There is a famous joke that goes like this:

There is a huge crowd drinking in a pub in the outskirts of a small town. A police car waits in hiding nearby, to catch anyone who tries to drive away while under the influence. As the closing hour approaches, a man stumbles through the door, and falls down. He tires to get up, falls again. Then he crawls on all fours to the parking lot. He goes to a car, tries to stand up, but falls several times. Then he finally slowly manages to open the car door, and takes a lot of time sitting in. He then tries to start the car unsuccessfully, several times, until he at last gets it done, and the engine starts. He proceeds to drive out of the parking lot, when the police turn on their lights, stop him, and administer an alcohol test. To their surprise, it shows 0%. The driver immediately starts acting sober, and when the policemen ask in bewilderment what happened, he just says "We drew lots, and I was the bait". And by that time all the guests have left a long time ago.

Assume that in this situation the driver is smarter and does not say anything, so he does not admit trying to interfere with law enforcement. Was it then legal what he did?

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    I think the question is clear enough as is.
    – bdb484
    Nov 19, 2023 at 17:39
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    I've heard the same joke with the punch line of being "designated drunk" (being a play on words of "designated driver")
    – Peter M
    Nov 19, 2023 at 21:18

2 Answers 2


The potential charge would be obstruction of justice, not pretending to be drunk. The critical factor making this potentially criminal conduct would be an intent to interfere with the ability of law enforcement officers to do their jobs.

Assume that in this situation the driver is smarter and does not say anything, so he does not admit trying to interfere with law enforcement.

No admission is necessary. The conduct speaks for itself and a conviction supported by circumstantial evidence of an intent to interfere with law enforcement in these circumstances would routinely hold up.

There could also be, conceivably, a conspiracy charge.

For a mere DUI offense, this probably wouldn't be pursued. But, say someone was then seriously hurt or killed by one of the drunk drivers who got away as a result. There might be a conspiracy to commit vehicular assault charge, or a conspiracy to commit vehicular homicide charge.

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    Interesting. But would the prosecution need to be able to prove that the "bait" knew that the police are watching, and that it was done specifically to mislead them? The baiter could claim that he was joking around to shock his friends, or to test whether they would interfere, or whatever.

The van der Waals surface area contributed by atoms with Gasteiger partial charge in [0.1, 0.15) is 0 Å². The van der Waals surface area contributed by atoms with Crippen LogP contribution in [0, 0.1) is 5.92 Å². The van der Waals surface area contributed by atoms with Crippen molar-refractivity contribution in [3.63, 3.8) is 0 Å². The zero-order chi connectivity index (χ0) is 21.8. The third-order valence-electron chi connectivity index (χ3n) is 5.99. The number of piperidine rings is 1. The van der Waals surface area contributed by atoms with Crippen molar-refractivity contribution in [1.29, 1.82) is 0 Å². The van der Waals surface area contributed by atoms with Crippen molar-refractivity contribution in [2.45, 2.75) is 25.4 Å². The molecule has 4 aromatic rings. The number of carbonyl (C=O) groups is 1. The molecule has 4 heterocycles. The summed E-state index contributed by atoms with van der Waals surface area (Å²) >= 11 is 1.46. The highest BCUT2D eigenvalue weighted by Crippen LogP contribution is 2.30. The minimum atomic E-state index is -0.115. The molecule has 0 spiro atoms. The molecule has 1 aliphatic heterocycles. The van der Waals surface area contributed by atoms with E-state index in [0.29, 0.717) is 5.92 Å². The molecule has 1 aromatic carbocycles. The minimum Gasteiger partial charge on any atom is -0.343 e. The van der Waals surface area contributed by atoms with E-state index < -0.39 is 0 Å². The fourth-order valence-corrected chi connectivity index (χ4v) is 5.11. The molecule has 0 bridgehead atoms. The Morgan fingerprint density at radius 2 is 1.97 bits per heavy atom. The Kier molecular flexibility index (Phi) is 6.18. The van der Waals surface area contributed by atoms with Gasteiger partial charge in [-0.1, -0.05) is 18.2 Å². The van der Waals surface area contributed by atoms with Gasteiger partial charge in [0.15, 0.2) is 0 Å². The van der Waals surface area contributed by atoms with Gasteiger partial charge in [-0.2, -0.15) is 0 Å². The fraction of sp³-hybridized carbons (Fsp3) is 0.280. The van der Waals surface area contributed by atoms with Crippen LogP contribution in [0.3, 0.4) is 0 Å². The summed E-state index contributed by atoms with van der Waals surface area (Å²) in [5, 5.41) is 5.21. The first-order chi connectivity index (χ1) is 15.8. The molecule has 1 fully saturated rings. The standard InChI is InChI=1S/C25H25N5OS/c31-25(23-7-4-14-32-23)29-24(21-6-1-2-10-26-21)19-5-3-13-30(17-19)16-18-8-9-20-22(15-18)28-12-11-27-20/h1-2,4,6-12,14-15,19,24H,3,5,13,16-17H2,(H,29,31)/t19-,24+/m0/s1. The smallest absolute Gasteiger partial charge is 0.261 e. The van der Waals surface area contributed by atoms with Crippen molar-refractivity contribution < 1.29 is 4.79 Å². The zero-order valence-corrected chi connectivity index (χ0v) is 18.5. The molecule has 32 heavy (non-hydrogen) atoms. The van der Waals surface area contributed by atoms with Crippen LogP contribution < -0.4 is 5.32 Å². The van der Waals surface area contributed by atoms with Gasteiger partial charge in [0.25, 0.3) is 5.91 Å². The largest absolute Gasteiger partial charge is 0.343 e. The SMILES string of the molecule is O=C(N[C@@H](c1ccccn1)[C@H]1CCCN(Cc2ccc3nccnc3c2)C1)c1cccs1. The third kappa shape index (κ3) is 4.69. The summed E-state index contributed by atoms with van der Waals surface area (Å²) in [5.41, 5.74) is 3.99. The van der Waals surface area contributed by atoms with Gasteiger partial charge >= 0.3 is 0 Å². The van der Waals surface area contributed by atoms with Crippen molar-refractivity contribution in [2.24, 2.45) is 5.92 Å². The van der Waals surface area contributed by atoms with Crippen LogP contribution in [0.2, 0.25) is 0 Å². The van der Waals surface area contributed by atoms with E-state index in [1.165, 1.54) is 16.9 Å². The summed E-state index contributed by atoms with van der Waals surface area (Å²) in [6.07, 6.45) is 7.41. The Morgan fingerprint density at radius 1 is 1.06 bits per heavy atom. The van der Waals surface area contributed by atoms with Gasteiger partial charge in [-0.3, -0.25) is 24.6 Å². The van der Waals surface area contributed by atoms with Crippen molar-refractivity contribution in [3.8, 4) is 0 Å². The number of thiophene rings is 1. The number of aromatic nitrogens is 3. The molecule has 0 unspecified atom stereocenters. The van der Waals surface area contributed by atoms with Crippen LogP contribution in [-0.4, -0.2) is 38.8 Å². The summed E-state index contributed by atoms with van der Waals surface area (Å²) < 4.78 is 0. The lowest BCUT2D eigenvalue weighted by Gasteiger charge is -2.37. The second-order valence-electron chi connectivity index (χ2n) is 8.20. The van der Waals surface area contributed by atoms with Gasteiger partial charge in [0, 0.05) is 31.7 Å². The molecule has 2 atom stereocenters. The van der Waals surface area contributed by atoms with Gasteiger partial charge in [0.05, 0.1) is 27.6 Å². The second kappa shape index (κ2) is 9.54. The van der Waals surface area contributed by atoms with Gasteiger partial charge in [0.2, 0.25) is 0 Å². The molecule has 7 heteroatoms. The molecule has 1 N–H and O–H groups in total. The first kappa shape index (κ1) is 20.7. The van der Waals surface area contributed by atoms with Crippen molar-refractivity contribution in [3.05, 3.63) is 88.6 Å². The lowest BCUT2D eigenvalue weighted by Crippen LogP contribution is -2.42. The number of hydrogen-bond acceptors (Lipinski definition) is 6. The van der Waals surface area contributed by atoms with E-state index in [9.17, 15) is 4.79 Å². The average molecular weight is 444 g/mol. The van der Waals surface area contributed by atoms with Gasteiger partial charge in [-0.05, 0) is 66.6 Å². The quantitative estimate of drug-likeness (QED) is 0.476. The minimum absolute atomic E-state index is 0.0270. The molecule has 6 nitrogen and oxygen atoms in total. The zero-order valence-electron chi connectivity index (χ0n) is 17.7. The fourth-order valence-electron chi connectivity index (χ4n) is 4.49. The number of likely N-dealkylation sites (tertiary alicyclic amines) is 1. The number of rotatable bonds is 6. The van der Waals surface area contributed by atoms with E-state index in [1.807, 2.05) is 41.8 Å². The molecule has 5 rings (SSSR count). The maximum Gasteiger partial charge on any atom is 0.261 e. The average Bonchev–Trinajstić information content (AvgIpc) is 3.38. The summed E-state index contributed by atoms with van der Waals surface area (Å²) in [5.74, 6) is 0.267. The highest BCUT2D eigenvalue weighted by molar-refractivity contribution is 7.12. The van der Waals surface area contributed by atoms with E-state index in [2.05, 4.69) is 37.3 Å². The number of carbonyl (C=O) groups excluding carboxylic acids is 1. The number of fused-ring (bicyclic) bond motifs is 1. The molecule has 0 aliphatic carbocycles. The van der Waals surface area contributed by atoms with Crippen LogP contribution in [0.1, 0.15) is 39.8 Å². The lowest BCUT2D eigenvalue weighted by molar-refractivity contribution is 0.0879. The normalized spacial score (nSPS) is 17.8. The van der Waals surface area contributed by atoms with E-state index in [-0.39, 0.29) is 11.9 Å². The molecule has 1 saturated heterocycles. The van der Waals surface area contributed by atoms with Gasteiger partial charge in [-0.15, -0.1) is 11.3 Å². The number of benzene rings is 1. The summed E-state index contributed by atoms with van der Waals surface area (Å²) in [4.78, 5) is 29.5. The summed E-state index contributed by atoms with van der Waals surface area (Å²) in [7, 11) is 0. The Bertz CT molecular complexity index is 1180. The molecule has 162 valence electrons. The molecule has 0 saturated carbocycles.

– vsz
    Nov 19, 2023 at 20:23
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    @vez The baiter could claim that, but it is unlikely that anyone would believe him. The conduct itself is such that it implies knowledge and intent.
    – ohwilleke
    Nov 19, 2023 at 21:11
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    @vsz I would imagine that one of the first things to be done is to collect statements from all the friends who were drinking at the bar. If the story of driver and that of his friends doesn't align, then that would likely come out very quickly.
    – Peter M
    Nov 19, 2023 at 21:22
  • @Jen, asked.... But to the rest of your comment, would not an admission make an otherwise innocuous event rise to the level of probable cause for an arrestable offense? Consider the old lady who sprains her ankle outside a bank during a robbery - It could be unrelated, but an admission that she was paid by the robbers to create a diversion changes the entire scenario, right? Without an admission there is no offense. Nov 20, 2023 at 19:10
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    @MichaelHall The existence of an offense is unrelated to the ability of prosecutors to prove it.
    – ohwilleke
    Nov 20, 2023 at 19:43

Yes in

Driving in a fashion that makes it apparent that you have no capacity to drive is violating §23 StVO

(1) Anyone driving a vehicle is responsible for ensuring that their vision and hearing are not impaired by the occupants, animals, cargo, equipment or condition of the vehicle. Anyone who drives a vehicle must also ensure that the vehicle, the train, the trailer as well as the load and the crew are in accordance with the regulations and that the road safety of the vehicle is not compromised by the load or the crew. Furthermore, it must be ensured that the prescribed license plates are always easy to read. Required lighting devices must be present and operational on motor vehicles and their trailers even during the day.

Driving pretending to be intoxicated is compromising the road safety under §23(1). Similarly: driving overly tired is acted upon under the same paragraph.

  • There is no driving in the joke.
    – Joe W
    Nov 20, 2023 at 0:09
  • @JoeW at last gets it done, and the engine starts. He proceeds to drive out of the parking lot, - Enough driving: the moment the tires touch the road.
    – Trish
    Nov 20, 2023 at 0:21
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    The joke doesn't suggest that the person drives in any manner that suggests that they are drunk, just a performance before driving out of the parking lot.
    – Joe W
    Nov 20, 2023 at 0:24

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